The Six Nations had bucket-loads of drama but won't frighten the southern giants, writes Liam Napier
The Six Nations changes nothing heading into the World Cup
When euphoria fades and pints ease to normal speed in Cardiff, the realisation will come that this was not a great Six Nations. Great in script, sure. Not so for its enduring quality.
Drama this Six Nations had in spades. From England’s savagely physical upset on opening weekend to Wales’ comeback in Paris and Scotland’s scarcely-believable revival at Twickenham, unpredictability gripped us all. For passion and atmosphere, the Six Nations has no peer.
In the end Wales are worthy champions – their shut-out of Ireland at the heaving Principality Stadium more dominant than anyone expected. But when you sit back and consider Wales finished with the joint lowest number of tries, the least metres made, fewest breaks, fewest carries and the worst lineout stats, it is hardly cause to alarm southern hemisphere nations.
Put it this way, the All Blacks won’t be trembling with fear.
The purpose here is not to rile or incite, merely offer measured perspective. Over the past four years, since the failure of the north to reach the World Cup semi-finals, the Home Nations have turned the cart around.
No repeat, lopsided final four should be expected come November.
England and Ireland have both enjoyed recent periods of dominance. Ireland’s culminated in their unrivalled 2018 season in which they captured the Grand Slam and stunned the All Blacks in Dublin for the first time.
In this World Cup cycle, we’ve seen the rugby landscape shift more frequently than tectonic plates.
England went from conquering mountaineers to cliff divers, Eddie Jones’ ambulance slowly winding its way back as mental demons and leadership concerns blockade the path.
No more are Test rugby’s seismic movements more evident, though, than in where Ireland now sits – some four months on from their seemingly unstoppable former selves.
Who predicted such a regression? Can rocked confidence be regained in the next six months, as ghosts of ’07 loom?
Other than their final match Wales, too, admit they did not perform at their peak in this Six Nations. Against France, England, Scotland they produced one poor half. And in Rome, after making mass changes, they were poor throughout.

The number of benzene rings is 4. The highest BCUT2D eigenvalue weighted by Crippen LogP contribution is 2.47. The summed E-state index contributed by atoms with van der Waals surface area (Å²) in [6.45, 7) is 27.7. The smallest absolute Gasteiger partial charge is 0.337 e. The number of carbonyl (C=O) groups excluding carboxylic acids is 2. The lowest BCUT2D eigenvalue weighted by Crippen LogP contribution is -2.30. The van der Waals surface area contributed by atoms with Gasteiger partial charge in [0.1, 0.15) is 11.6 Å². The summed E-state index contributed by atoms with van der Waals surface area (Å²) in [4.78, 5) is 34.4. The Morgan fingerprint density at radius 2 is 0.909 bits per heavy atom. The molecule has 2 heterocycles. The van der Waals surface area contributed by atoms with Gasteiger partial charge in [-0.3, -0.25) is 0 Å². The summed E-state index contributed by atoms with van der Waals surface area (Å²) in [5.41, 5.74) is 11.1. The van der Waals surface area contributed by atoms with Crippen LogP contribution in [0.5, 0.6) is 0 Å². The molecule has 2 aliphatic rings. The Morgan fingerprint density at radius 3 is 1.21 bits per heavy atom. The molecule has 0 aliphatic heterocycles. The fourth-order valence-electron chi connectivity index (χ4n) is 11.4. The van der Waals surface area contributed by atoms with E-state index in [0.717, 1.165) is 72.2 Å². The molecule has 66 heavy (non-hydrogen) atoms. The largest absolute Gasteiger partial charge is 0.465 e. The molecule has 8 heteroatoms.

Forty average minutes is more than enough to send anyone packing from the World Cup.
That Wales’ crowning championship was largely punctuated by supreme defence, ball retention and, on the whole, attacking conservatism, speaks to the contrasting styles the World Cup could feature.
With Japan, for the most part at least, expected to provide hard and fast tracks, shifts in tactics may be required. Wales can’t expect to hold the best opposition to 13 points per game in Japan.
Elsewhere, France are as shambolic as ever. Italy are stuck in the recurring melancholy of mediocrity.
Scotland, at full-strength, threatens to surprise if the magician that is Finn Russell can gain a decent platform to launch. With one intercept try and two silky assists, his was a second-half masterclass at Twickenham.
Last year proved the All Blacks a far from infallible. Defeats to the Springboks in Wellington and Ireland in Dublin – coupled with great escapes at Twickenham and Loftus – hinted at vulnerability.
From then until now, though, little has changed for them.
The Six Nations more cemented theories than delivered a proclamation of anything radically new. The All Blacks know their most pressing challenge remains finding a way around favoured rush defensive systems that tend to leave the last man unmarked – these troubling them since the 2017 Lions tour.
Strategies to overcome this area will be a continual focus and may not be revealed until Japan. Nailing this aspect will be the World Cup’s central battleground.
The All Blacks know the challenge the northern hemisphere’s huge forwards present in attempting to find ways to disrupt ball placement and force turnovers. Nothing new there, either.
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They also know the threat presented by probing, attacking kicks – the kind England and Wales employed throughout this tournament. That’s exactly why the All Blacks trialled several back three combinations last year.
The point is the Six Nations should be celebrated in isolation.
The World Cup, though, is another beast entirely.
The All Blacks, Springboks, Pumas and, yes, even the Wallabies will come prepared.
On neutral turf, don’t discount the south.